How will the effects of these actions be measured?
First off, you can’t measure what you don’t track. Action items need to be established that are identifiable and trackable, and then City Hall needs to be transparent and make that information available to the public. Without that, there’s no way to hold the City accountable. The initial step is to set up a project plan and calendar for the development and implementation of the DEI platform, and the second step is tracking the City’s ability to stick to the timelines outlined in the plan and its ability to meet the plan’s stated objectives. For example, during the WISPPA/South Pasadenan candidate forum, the question was raised about quotas for underrepresented groups serving on commissions and committees. While I don’t believe setting quotas for individual legislative bodies is practical for a variety of reasons, the City can absolutely measure its ability to utilize proactive outreach programs to increase representation of minority groups and renters, at a City-wide level, by tracking the aggregate number of citizen commission/committee members from underrepresented community groups at any one time and developing a trend analysis over time.
2. Anti-Racism means actively working to end racism, systemic racism and the oppression of marginalized groups. Describe the specific Anti-Racist actions you have taken in the past and how you intend to continue this work moving forward as a City Councilperson of South Pasadena.
In high school and college, I volunteered as a backpacking- and rafting-trip leader for a division of the Sierra Club called Inner City Outings. The group was based out of Oakland Technical High School and offered inner city youth an opportunity away from the gang violence they experienced daily in Oakland. The objective was to teach students leadership skills, through wilderness adventures, growing their confidence and hopefully highlighting a different path than that experienced by many of their classmates.
After college, I volunteered to teach reading skills to students at Wilson Middle School in Pasadena.
In more recent years, my wife and I have supported, and protested in support of, same-sex marriage, anti-war movements, Black Lives Matter, and participated in the Vanessa Marquez anniversary march. And this past summer, Sheila and I supported local young leaders from marginalized groups by sponsoring them to take leadership courses, facilitating their ability to better engage with the community.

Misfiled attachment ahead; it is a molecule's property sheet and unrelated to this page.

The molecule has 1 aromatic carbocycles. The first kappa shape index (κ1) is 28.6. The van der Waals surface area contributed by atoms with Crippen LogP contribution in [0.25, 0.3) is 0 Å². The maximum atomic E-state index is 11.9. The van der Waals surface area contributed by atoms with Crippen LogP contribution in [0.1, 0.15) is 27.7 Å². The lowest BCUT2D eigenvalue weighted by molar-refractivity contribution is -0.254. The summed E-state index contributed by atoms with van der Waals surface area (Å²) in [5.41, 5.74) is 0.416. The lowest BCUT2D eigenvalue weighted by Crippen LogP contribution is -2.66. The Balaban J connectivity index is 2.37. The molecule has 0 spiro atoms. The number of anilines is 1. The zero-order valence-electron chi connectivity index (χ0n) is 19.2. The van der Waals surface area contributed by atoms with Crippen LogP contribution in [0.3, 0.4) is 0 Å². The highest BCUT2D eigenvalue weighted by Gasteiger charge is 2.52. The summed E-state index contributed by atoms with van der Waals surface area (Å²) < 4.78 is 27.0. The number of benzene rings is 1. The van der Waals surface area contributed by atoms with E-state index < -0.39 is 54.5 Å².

As a Councilmember, I intend to implement the Diversity, Equity, and Inclusion program within the City and broader community. I also intend, as part of the DEI program, to create proactive, early outreach to underrepresented groups within South Pasadena with the purpose of building a “bench” of qualified candidates to serve on commissions and committees.
3. Please share your views on the Black Lives Matter movement. Are you in support of this movement and actions being taken both locally and nationally?
I do support the Black Lives Matter movement on a national, state, and local level. Racism is a learned behavior, and education and engagement are the keys to stopping the cycle in this country. However, despite our best intentions – and sometimes because of our worst intentions – many of our institutions have historically been manipulated, through regulations like red-lining, stop and frisk, and voter disenfranchisement, to prevent equal treatment for all individuals regardless of race. There shouldn’t be one level of incarceration for people of color and another for Caucasians – for the same crimes. And as a community, all residents, regardless of race, should have the same reaction to seeing a person in uniform. But that can only happen when systems are in place to ensure that all members of the community are treated equally, always.